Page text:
Sharif University of Technology, Amirkabir University of Technology, and Iran University of Science and Technology also located in Tehran are nationally well known for taking in the top undergraduate engineering and science students; and internationally recognized for training competent undergraduate students. It has probably the highest percentage of graduates who seek higher education abroad.
K. N. Toosi University of Technology is among most prestigious universities in Tehran. Other major universities are at Shiraz, Tabriz, Isfahan, Mashhad, Ahvaz, Kerman, Kermanshah, Babolsar, Rasht, and Orumiyeh. There are about 50 colleges and 40 technological institutes.
In 2009, 33.7% of all those in the 18–25 age group were enrolled in one of the 92 universities, 512 Payame Noor University branches, and 56 research and technology institutes around the country. There are currently some 3.0 million university students in Iran and 1.0 million study at the 500 branches of Islamic Azad University. Iran had 1 million medical students in 2011.
|Field of study||2010||Remarks|
|Engineering and construction||31%||Highly developed with one of the highest graduation rates in the world.|
|Social science, business and law||23%||Limited because of ideology issues but is developing rapidly.|
|Humanities and the arts||14%|
|Science||10%||Highly developed with one of the highest graduation rates in the world..|
See also: Economy of Iran, Venture capital in Iran, Technology start-ups in Iran, Science and technology in Iran, and Iranian Business School
In recent decades Iran has shown an increasing interest in various entrepreneurship fields, in higher educational settings, policy making and business. Although primary and secondary school textbooks do not address entrepreneurship, several universities including Tehran University and Sharif University, offer courses on entrepreneurship to undergraduate and graduate students.
In accordance with the third five-year development plan, the "entrepreneurship development plan in Iranian universities", (known as KARAD Plan) was developed, and launched in twelve universities across the country, under the supervision of Management and Planning Organization and the Ministry of Science, Research and Technology.
See also: Women in Iran
In September 2012, women comprised more than 60% of all universities' student body in Iran. This high level of achievement and involvement in high education is a recent development of the past decades. The right to a respectable education has been a major demand of the Iranian women's movement starting in the early twentieth century.
Before the 1979 revolution a limited number of women went to male-dominated schools. Most traditional families did not send their girls to school because the teachers were men or the school was not Islamic. During the 1990s, women's enrollment in educational institutions began to increase. The establishment and the expansion of private universities Daneshgah-e-azad-e Islami also contributed to the increasing enrollment for both women and men. Under the presidency of Rafsanjani and the High council of cultural Revolution, the Women's social and cultural council was set up and charged with studying women's legal, social, and economic problems. The council, with the support of Islamic feminists, worked to lift all restrictions on women entering any field of study in 1993.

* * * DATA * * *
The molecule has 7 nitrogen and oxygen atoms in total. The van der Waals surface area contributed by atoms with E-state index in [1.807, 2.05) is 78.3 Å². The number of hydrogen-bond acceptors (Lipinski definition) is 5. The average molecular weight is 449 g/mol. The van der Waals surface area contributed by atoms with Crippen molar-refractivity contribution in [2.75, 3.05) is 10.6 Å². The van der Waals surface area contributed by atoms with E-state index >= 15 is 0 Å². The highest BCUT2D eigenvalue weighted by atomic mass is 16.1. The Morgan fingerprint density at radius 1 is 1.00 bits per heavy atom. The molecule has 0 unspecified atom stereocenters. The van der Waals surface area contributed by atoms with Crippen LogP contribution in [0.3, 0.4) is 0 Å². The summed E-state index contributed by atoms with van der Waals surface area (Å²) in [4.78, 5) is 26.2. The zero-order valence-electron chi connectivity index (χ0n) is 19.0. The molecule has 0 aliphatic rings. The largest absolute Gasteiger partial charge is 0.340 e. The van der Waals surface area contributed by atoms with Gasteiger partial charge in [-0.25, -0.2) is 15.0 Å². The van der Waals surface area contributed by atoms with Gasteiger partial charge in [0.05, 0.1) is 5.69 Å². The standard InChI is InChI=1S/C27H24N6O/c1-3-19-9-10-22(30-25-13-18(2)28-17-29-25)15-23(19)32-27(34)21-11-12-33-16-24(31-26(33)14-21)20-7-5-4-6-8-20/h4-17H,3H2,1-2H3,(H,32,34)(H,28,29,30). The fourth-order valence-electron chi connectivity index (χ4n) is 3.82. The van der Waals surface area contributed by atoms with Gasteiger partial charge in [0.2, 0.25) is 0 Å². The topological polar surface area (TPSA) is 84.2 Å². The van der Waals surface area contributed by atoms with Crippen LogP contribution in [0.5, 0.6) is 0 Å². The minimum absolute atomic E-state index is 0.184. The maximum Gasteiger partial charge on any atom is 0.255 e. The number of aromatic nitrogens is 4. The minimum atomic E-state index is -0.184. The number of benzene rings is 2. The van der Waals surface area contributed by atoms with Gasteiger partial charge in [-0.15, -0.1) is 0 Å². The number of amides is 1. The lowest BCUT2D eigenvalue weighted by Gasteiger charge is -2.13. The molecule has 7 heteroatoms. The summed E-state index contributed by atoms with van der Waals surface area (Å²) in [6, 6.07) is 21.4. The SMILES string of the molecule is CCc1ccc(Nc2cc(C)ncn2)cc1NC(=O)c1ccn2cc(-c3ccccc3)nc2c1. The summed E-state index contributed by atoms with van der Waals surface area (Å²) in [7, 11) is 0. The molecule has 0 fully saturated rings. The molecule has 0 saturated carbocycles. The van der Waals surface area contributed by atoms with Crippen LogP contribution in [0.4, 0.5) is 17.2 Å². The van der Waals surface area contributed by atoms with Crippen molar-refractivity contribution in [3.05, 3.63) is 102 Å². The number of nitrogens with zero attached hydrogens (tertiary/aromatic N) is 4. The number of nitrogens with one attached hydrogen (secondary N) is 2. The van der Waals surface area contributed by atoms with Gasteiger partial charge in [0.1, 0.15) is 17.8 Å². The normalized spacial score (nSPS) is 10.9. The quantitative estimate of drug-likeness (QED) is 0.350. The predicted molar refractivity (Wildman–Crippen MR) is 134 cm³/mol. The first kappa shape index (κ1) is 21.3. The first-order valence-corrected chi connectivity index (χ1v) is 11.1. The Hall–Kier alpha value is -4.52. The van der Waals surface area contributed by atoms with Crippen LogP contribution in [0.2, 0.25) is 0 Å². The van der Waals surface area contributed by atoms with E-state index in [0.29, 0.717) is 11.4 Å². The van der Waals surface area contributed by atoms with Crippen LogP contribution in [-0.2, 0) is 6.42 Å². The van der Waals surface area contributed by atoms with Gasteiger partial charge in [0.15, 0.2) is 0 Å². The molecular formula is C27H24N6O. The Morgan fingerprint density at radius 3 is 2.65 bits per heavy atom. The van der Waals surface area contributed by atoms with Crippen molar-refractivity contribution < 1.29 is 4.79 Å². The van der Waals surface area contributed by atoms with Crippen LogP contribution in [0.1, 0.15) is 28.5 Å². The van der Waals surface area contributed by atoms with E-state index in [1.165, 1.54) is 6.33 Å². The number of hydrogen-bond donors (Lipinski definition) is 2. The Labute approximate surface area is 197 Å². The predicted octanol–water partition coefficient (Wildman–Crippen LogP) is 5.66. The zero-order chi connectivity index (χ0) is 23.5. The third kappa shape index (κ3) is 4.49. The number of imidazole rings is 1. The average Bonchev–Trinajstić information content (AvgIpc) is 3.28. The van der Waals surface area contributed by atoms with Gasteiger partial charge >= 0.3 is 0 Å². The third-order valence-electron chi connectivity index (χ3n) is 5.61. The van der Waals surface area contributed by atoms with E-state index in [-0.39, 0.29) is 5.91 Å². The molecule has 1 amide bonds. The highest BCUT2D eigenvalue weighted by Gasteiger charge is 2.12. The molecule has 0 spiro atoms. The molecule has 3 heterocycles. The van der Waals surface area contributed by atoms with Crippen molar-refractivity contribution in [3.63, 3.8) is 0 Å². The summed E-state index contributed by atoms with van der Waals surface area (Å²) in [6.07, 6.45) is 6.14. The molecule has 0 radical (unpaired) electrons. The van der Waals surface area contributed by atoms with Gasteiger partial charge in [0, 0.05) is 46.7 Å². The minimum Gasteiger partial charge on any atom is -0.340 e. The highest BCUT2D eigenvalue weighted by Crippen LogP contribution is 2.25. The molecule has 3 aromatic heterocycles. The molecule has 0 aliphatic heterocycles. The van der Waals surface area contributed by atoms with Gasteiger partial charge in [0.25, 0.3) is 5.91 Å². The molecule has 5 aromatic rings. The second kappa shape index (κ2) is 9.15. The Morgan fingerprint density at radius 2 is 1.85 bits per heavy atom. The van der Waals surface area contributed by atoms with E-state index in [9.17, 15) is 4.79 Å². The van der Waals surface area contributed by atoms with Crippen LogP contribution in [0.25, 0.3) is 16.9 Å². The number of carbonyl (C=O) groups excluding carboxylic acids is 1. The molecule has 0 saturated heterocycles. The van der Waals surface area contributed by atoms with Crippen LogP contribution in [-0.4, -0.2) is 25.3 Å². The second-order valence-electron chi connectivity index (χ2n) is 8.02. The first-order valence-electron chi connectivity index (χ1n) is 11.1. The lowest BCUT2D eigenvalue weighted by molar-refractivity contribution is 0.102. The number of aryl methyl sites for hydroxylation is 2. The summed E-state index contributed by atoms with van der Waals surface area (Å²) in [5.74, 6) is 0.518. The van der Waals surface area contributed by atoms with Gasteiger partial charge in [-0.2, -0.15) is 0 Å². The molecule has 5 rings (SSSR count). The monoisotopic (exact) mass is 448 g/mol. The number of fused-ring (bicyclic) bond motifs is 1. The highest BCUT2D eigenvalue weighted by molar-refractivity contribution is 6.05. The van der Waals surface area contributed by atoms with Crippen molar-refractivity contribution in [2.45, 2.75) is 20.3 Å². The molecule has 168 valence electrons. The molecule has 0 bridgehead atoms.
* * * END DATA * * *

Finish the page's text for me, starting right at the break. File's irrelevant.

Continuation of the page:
After the Islamic Revolution, Ayatollah Ruhollah Khomeini and his new regime prioritized Islamizing the Iranian education system for both women and men. When Khomeini died in 1989, under president Akbar Hashemi Rafsanjani, many but not all restrictions on women's education were lifted, albeit with controversy. The right to education for everyone without discrimination is explicitly guaranteed under Iran's constitution and international documents, which Iran has accepted or to which it is a party. Some scholars believe that women have poor access to higher education because of specific policies and the oppression of women's rights in Iran's strictly Islamic society.
However, Iranian women have fair access to higher education as seen by a significant increase in female enrollment and graduation rates, as female university students now outnumber males. Iranian women emerge to more prominent positions in the labor force, demonstrating professional women's presence and confidence in the public sphere. The opportunities for women's education and their involvement in higher education have grown exponentially after the Iranian Revolution. According to UNESCO world survey, Iran has the highest female to male ratio at the primary level of enrollment in the world among sovereign nations, with a girl to boy ratio of 1.22:1.
The National Organization for Development of Exceptional Talents (NODET), also known as SAMPAD (سمپاد), maintains middle and high schools in Iran. These schools were shut down for a few years after the revolution, but later re-opened. Admittance is based on an entrance examination and is very competitive. Their tuition is similar to private schools but may be partially or fully waived depending on the student's financial condition. Some NODET alumni are world-leading scientists. Other schools are Selective Schools which are called "Nemoone Dolati". These schools are controlled by the government and have no fees. Students take this entrance exam alongside NODET exams.
See also: Government of Iran
OERP is a government affiliated, scientific, learning organization. It has qualitative and knowledge-based curricula consistent with the scientific and research findings, technological, national identity, Islamic and cultural values.
Main article: List of schools in Iran
Iran has three International Baccalaureate (IB) schools. They are Mehr-e-Taban International School, Shahid Mahdavi International School, and Tehran International School.
Mehr-e-Taban International School is an authorized IB world school in Shiraz offering the Primary Years Programme, Middle Years Programme and Diploma Programme. Shahid Mahdavi School is an IB world school in Tehran offering the Primary Years Programme and Middle Years Programme. Tehran International School is an IB world school in Tehran offering the Diploma Programme.
See also: Demography of Iran
((cite web)): CS1 maint: unfit URL (link)